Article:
The mean tuber weight by size group is presented in Table 5. We were interested in whether the tuber size might have increased in response to any treatment; therefore, we calculated the mean tuber weights in each size group. However, there were no differences in mean tuber weight, indicating that there was no size increase or reduction in response to the foliar spray or drench treatments.

A picture of representative potato plants from each treatment is presented in Fig. 1. These pants were selected because they had similar number of tubers and sizes as presented in Table 2.

Table 5.

Mean tuber weight by size groups of potato (cv. Atlantic) as affected by drench or foliar spray treatment with the microbial agent AGN-LTE

Treatment Mean tuber weight (g)
Ex-largez Large Medium Small Ex-small
Water 299.17 189.51 114.81 50.13 15.10
Foliar spray 299.12 185.15 106.07 52.31 12.73
Drench 307.25 198.33 110.69 47.41 11.31
Significance nsy ns ns ns ns

zTuber size was graded as extra-large (>250 g), large (151–249 g), medium (81–150 g), small (25–80 g), and extra-small (<24 g).

yns indicates non-significant.
Fig. 1.

Comparison of tubers per potato plant (Solanum tuberosum L., cv. Atlantic) as affected by drench and foliar application of the microbial agent AGN-LTE.

In this study, we treated potato plants with water or the microbial agent AGN-LTE via foliar spray or drench treatment and found that only the drench treatment induced increases in the foliage and total tuber weight and tuber numbers, mainly due to the increase in extra-small tubers.

The AGN-LTE is sold as a bio-fertilizer that contains Bacillus bacteria, nitrogen (5%), and humic acid (50%) as the main components (Table 1). This material is advertised as having the ability to increase soil vitality, micronutrients, and root growth; therefore, it is recommended for use on plants with shallow roots (Cisbay, 2018). The results of the present study revealed a general improvement in plant growth as reflected by increases if foliage and tuber weight and tuber number.

In addition to direct application to plants, application of Bacillus coagulans DL-1 to the rhizosphere of soil has been shown to increase fresh weight, leaf length and leaf number in Chinese cabbage and fruit diameter, fresh weight, and root length in tomato (Kim et al., 2002). Similarly, application of Bacillus stearothermophilus DL-3 to the soil rhizosphere increased the activity of beneficial microbes, resulting in increased leaf length, width, number, fresh weight, and dry weight in lettuce and Chinese cabbage (Kim et al., 2004).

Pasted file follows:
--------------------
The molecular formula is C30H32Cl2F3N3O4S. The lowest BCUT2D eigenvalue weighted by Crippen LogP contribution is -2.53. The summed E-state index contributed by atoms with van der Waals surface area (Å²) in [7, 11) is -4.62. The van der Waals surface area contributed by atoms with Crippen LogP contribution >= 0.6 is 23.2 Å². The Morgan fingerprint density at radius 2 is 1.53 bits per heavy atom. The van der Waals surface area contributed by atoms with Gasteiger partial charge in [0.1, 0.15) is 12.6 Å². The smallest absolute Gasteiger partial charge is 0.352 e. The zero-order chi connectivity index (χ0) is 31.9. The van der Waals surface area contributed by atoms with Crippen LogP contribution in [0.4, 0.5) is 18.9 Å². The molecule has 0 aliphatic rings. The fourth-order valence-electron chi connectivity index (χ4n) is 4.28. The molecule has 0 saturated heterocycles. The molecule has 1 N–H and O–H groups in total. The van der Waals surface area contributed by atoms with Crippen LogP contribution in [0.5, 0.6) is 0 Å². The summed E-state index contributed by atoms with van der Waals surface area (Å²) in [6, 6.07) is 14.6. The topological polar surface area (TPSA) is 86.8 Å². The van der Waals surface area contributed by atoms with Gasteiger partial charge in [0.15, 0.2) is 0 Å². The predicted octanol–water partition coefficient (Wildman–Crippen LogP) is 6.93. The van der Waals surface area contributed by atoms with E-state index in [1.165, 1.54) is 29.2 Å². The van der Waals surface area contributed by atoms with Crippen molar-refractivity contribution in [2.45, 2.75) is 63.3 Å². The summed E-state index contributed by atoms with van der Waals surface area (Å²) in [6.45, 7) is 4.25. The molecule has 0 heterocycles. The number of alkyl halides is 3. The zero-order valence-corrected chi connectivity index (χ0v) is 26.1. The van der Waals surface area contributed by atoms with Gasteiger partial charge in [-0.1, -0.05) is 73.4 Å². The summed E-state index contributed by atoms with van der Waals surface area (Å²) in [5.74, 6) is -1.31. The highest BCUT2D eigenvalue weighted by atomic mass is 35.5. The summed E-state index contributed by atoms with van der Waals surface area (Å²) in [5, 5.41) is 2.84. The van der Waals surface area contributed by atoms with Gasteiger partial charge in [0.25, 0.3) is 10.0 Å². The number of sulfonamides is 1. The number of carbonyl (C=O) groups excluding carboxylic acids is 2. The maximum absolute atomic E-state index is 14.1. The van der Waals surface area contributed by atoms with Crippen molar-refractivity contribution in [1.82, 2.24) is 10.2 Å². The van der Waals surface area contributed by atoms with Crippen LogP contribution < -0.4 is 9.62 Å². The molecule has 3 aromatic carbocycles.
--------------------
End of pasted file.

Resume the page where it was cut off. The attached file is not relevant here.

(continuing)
Microbial agents have also been shown to have positive effects on anti-fungal activities. Kim et al. (2012) reported that Bacillus subtilis B4 and B17 had a control effect on powdery mildew and gray mold in tomato and Nam et al. (2010) reported that Bacillus subtilis KB-401 could control powdery mildew in cucumber during the early stages of growth. In a similar trial, Bacillus amyloliquefaciens M27 was found to control the activity of powdery mildew during the early stages of growth in cucumber (Lee et al., 2013a).

Microbial agents have been found to have positive effects in medicinal or ornamental plants. Promotion of root growth and suppression of root decay were observed in ginseng plants following treatment with Bacillus subtilis B-4228 (Lee and Park, 2004). In addition, several commercial products containing Bacillus subtilis as the main ingredient were shown to promote increases in root length, diameter, and weight (Choi et al., 2000). Cyclamen, which also contains a microbial agent, reduced damage from heat stress and improved growth of roots and leaves and flower color (Kim and Park, 2013). Subirrigation treatment of rose with a commercial microbial agent increased leaf number and area, stem length and diameter, and root growth, while chemical fertilizer only promoted stem length and resulted in weak stems (Son, 2003).

Promotion of growth and yield of potato and tomato plants in response to application of humic acid and fulvic acid have also been reported (Suh et al., 2014a, 2014b). Increases in mineral nutrients (P and Ca) in plants treated with humic and fulvic acid were also reported in potato and tomato plants, indicating that the treatments led to increased bioavailability or uptake of those nutrients (Suh et al., 2014a, 2014b). With addition of the Bacillus sp. strain, some additional improvement in plant growth can be expected and significant increases in growth and yield were observed in this study. We assumed that the microbial agent AGN-LTE promoted plant growth and increased yields by activating the beneficial microorganisms in general or improving the absorption of nutrients (Chang et al., 2004).


Our study showed that drench application of the microbial agent AGN-LTE, which contained Bacillus sp. and humic acids could increase foliage growth and yield. The microorganisms in the rhizosphere are known to be closely related to the growth of plants, use of this kind of microbial agent is thought to have potential to reduce the use of chemical fertilizers and other pesticides; therefore, such agents are expected to be widely used in environmentally-friendly agriculture programs.


This work was supported by the 2015 Yeungnam University Research Grant.